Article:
These rainbow coloured dumplings have been making their way around social media lately. They aren’t just coloured for the sake of trend or for the ‘gram, each one actually represents a different flavour. Something we would get better acquainted with, during our visit to the aptly named, “9 Dumplings”.
Located within Robson’s Public Market, this food court stall is bringing attention to the building and area. If it weren’t for them, I wouldn’t have known that this indoor Chinese market place existed. It is much like the one in Richmond, but with less of everything, and no fresh produce or seafood for sale.
You can’t miss the stall with photos of their colourful dumplings splashed across the awning. You pay and order at the counter, and they bring you your meal once it’s done. Seating is within the self serve food court.
They have 9 different dumplings available, you pick and choose the ones you want by their filling. To help guide you, the menu’s number corresponds to its colour. The easiest way to figure out which one you like best is to order their “sampler”. 9 dumplings for $9.99, otherwise it is 6 pieces for $5.99. You can have them steamed, boiled, in soup, or covered in a spicy sauce. The former most is the one you see splashed all over social media.
So we ordered the sampler steamed and in soup. Served in a large bamboo steamer, and bobbing in a giant bowl of broth. You can also choose any of their soup noodles and add any dumplings to it. Their non-dumpling options are from their “Nine Dishes” menu, a restaurant they use to run on Kingsway. Learning this, I knew I would have to come back to try that; because today we had more than enough food. Our order of double dumplings came with a side and dessert, and was plenty of food for two.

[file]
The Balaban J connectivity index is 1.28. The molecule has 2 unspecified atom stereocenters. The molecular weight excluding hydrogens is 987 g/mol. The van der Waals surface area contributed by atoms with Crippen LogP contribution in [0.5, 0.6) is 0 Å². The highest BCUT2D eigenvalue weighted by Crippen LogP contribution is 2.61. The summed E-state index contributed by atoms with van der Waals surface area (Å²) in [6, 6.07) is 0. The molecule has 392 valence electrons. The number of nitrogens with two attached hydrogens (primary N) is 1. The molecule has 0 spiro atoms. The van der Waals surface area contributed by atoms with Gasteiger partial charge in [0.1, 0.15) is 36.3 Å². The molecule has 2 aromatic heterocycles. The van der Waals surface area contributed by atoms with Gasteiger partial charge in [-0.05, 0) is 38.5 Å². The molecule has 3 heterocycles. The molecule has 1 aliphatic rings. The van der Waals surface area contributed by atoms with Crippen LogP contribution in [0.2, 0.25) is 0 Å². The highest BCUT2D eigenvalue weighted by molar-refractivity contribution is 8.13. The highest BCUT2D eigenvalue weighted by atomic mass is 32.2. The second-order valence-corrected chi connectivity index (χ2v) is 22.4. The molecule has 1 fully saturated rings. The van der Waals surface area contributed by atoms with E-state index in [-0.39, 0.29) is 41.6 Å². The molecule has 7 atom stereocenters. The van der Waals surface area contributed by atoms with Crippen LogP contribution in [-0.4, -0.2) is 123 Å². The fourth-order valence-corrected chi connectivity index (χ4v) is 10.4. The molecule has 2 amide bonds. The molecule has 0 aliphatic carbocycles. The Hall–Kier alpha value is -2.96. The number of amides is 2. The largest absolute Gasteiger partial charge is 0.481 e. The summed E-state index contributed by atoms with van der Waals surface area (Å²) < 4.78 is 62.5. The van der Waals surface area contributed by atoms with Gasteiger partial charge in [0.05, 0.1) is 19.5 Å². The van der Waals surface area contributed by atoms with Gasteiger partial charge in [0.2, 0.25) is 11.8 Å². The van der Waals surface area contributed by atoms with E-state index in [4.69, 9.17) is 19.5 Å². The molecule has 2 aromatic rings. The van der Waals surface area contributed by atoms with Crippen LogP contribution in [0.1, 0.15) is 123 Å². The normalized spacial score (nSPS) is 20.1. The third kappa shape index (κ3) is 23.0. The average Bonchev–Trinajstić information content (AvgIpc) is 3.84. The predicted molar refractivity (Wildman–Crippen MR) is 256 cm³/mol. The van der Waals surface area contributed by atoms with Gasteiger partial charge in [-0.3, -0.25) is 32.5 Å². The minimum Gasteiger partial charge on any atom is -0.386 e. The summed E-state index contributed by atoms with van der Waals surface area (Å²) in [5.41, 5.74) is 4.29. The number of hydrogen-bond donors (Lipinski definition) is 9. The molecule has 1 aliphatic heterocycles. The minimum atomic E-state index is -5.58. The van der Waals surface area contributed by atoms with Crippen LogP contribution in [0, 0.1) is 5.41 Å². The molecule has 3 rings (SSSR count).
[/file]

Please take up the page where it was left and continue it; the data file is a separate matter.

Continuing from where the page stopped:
Our order came with a side and some dessert. The spicy bean noodle salad had a fun slippery texture to slurp up. Spicy and refreshing it offered a tangy break from the heavily flavoured dumplings.
The red bean soup was a typical dessert to end on. A slightly sweet liquid with grainy beans at the bottom. I like the taste of it, just not the texture of the soup, (as is the case for all its renditions).
For the best presentation order the steamed dumplings. Each dumpling was very distinct without sauces to lean on. And it was all better, once dipped in to some vinegar for a balancing tang.
The yellow dumpling was lamb and zucchini filled. Like all the others, it was filled with juices; so be warned, they do squirt. I couldn’t tell the protein was lamb, but the zucchini was unmistakable. Out of personal preference, this was one of my favourite dumplings.
The dumpling that was one half black and the other half white was filled with a mix of squid and pork meat, along with chives. It had a unique flavour to it, something not familiar. Maybe it was from the chives, or maybe from some squid ink?
The all black dumpling was a mushy mix of scallop and fish. I didn’t like it for its texture or fishy taste; but here the vinegar dip helped.
The all white dumpling was familiar, much like the colour of its shell. Pork and chives, emphasis on the chives.
The red one was pork and green pepper. I never had the distinct flavour of peppers in a dumpling before, and don’t think I liked it much.
I would have thought the pork and kimchi dumpling would be the one dyed red instead, but it was all green. It was packed full of spicy flavour, making it the most memorable and the one I liked the most.
The dumpling that was half green and half white was the pork and cabbage. Another familiar combination that was tasty.
I also liked the purple vegetarian dumpling. It was well sauced with a good mix of vegetables in a salty barbecue-esque flavour.
The one I liked the least was the blue pork and cilantro dumpling, but that is more out of preference and my dislike of cilantro for its soapy flavour and wilted leaf texture.
I wasn’t a big fan of the soup version. It was like a boiled down version of the vinegar dip. Okay, but not quite what I had in mind when I ordered dumplings in soup. I imagined a more clear broth, similar to wonton soup with noodles. Whereas this wasn’t the kind of soup you drink, as is.
Would I come back? – Yes.
Would I line up for it? – No.
Would I recommend it? – Yes.
Would I suggest this to someone visiting from out of town? – Yes.
I would like to explore more of this food court stall. I like what I have seen and tried so far, enough to come back. Perhaps some of their noodle in soup dishes, and a few to add some dumplings into. Don’t deny your cravings.
Robson Public Market
204-1610 Robson St, Vancouver, BC V6G 1C7